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Based on the Fermi third-generation Streaming Multiprocessor (SM) architecture, the GeForce GTX 480 boasts 480 CUDA cores, which is twice the shader power of the GT200 architecture used by the GeForce GTX 280/285.
Not only has the number of cores doubled, but so have the number of ROP (Raster Operations) units with 48 in total. 8x MSAA performance has been optimized through enhanced ROP compression and texture units are also said to have been redesigned for improved efficiency and better real-world performance. In total, there are 60 of them.
So to break it down, the GeForce GTX 480 features 4 Graphic Processing Clusters, 15 Streaming Multiprocessors, 480 CUDA Cores, 60 Texture Units and 48 Raster Operations Units. The graphics clock speed for fixed function units is 700MHz, while the CUDA Cores operate at a more aggressive 1401MHz.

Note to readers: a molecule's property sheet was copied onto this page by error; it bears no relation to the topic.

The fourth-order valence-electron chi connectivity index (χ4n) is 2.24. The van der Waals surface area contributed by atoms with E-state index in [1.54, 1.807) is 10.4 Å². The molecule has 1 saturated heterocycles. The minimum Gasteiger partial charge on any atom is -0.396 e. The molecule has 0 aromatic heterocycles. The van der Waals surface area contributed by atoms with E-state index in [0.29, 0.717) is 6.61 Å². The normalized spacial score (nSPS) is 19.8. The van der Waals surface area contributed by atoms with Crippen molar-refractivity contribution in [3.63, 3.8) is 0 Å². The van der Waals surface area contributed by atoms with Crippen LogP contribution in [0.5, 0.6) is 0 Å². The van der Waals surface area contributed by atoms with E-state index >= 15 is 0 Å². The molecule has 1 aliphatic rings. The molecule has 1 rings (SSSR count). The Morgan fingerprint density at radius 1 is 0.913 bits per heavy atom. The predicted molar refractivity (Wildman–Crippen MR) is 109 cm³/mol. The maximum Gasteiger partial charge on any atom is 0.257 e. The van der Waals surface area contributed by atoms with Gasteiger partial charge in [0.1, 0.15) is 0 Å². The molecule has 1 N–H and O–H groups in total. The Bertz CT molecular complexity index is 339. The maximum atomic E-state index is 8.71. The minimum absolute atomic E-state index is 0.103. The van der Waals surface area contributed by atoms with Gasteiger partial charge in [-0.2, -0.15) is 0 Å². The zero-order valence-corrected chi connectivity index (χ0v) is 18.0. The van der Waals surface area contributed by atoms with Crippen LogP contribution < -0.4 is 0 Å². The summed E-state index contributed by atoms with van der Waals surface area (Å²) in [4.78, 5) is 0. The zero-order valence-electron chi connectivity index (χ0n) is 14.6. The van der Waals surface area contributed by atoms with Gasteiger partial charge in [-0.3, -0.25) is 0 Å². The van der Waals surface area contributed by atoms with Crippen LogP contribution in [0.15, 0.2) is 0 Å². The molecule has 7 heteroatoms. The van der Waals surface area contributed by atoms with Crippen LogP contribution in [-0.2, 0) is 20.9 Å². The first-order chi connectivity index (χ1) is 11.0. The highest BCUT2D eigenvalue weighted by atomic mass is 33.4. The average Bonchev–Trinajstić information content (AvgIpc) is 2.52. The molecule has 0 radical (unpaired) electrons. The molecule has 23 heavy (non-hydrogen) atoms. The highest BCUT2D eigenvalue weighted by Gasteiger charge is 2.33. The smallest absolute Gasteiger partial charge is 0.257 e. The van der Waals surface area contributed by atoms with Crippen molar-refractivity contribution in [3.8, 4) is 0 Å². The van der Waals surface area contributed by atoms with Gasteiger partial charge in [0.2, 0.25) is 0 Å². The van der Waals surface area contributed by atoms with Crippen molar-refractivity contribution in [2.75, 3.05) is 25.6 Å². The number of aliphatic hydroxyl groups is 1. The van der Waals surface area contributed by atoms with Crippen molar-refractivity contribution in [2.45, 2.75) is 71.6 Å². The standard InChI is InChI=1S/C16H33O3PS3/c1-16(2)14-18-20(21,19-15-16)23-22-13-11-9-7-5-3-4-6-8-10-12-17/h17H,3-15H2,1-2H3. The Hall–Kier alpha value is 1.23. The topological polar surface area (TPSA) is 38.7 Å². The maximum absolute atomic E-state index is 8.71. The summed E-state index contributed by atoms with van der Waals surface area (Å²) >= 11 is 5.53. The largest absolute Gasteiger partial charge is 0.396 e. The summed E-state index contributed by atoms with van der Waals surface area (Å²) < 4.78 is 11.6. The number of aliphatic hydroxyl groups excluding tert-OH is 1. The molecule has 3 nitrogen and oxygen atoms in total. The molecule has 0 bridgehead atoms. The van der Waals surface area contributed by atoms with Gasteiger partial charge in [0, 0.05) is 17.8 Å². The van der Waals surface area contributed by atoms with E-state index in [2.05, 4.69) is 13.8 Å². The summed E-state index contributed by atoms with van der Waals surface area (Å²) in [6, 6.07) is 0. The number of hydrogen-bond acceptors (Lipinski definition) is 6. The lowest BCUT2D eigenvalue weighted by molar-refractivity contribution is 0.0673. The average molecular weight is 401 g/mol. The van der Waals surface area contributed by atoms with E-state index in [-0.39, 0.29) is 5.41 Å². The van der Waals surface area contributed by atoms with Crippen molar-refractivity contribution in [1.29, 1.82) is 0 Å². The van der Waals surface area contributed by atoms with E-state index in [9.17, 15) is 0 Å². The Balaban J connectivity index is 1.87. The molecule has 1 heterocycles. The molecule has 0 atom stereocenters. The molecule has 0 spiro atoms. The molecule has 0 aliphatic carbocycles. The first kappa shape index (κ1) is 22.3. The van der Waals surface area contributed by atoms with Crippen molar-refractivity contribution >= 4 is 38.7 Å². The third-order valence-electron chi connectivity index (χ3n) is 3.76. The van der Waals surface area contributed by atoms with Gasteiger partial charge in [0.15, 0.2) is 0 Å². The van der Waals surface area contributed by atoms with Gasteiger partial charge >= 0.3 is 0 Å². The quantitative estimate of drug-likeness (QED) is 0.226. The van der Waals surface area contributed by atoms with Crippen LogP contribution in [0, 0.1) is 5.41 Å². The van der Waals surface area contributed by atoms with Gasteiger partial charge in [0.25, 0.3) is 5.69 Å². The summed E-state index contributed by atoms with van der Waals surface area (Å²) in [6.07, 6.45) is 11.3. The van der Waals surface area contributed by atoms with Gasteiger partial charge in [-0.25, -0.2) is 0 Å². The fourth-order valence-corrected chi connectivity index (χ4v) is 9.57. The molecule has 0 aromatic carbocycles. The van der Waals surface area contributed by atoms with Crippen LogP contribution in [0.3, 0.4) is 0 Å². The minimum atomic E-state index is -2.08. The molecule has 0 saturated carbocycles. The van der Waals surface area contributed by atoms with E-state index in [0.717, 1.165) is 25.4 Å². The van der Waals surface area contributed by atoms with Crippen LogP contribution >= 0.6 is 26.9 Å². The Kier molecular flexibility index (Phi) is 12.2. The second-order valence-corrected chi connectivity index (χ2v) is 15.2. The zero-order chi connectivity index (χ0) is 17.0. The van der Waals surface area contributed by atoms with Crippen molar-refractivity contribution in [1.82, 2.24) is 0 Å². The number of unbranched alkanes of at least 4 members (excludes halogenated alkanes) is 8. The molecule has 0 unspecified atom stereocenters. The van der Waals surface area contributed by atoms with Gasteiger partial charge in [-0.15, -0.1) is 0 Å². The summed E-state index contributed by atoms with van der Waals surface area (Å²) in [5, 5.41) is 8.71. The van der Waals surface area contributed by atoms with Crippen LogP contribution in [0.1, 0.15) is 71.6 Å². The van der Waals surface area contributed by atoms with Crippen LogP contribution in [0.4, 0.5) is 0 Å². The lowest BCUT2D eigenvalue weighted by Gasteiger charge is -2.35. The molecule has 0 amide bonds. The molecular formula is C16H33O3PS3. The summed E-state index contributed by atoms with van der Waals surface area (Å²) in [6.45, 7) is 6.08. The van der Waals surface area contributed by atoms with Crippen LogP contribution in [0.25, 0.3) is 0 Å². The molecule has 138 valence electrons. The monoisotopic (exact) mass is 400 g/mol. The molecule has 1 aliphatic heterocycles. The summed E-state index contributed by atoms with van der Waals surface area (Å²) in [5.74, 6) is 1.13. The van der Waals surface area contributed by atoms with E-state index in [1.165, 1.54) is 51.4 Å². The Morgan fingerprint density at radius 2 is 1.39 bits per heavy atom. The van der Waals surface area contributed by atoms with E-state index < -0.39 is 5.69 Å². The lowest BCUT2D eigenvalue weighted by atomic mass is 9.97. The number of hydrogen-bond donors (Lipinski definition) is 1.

The GeForce GTX 480 is teamed with 1536MB of GDDR5 memory clocked at 924MHz (3696MHz DDR). Combine that with a memory interface of 384-bit and the end result is a peak theoretical bandwidth of 177.4GB/s or 15% more bandwidth than the Radeon HD 5870 and 12% more than the GeForce GTX 285.
All this horsepower adds up for a Thermal Design Power (TDP) of a staggering 250 watts, which is 33% greater than that of the Radeon HD 5870 and 23% greater than the GeForce GTX 285. Perhaps the most amazing thing about these figures is that the TDP of the GeForce GTX 480 is just 15% lower than that of the mighty Radeon HD 5970.
Other than the PCI Express slot, the GeForce GTX 480 draws in power though a pair of external PCI Express power connectors. The GTX 480 requires a 6-pin and an 8-pin connector and Nvidia recommends using at least a 600 watt power supply when using this card.
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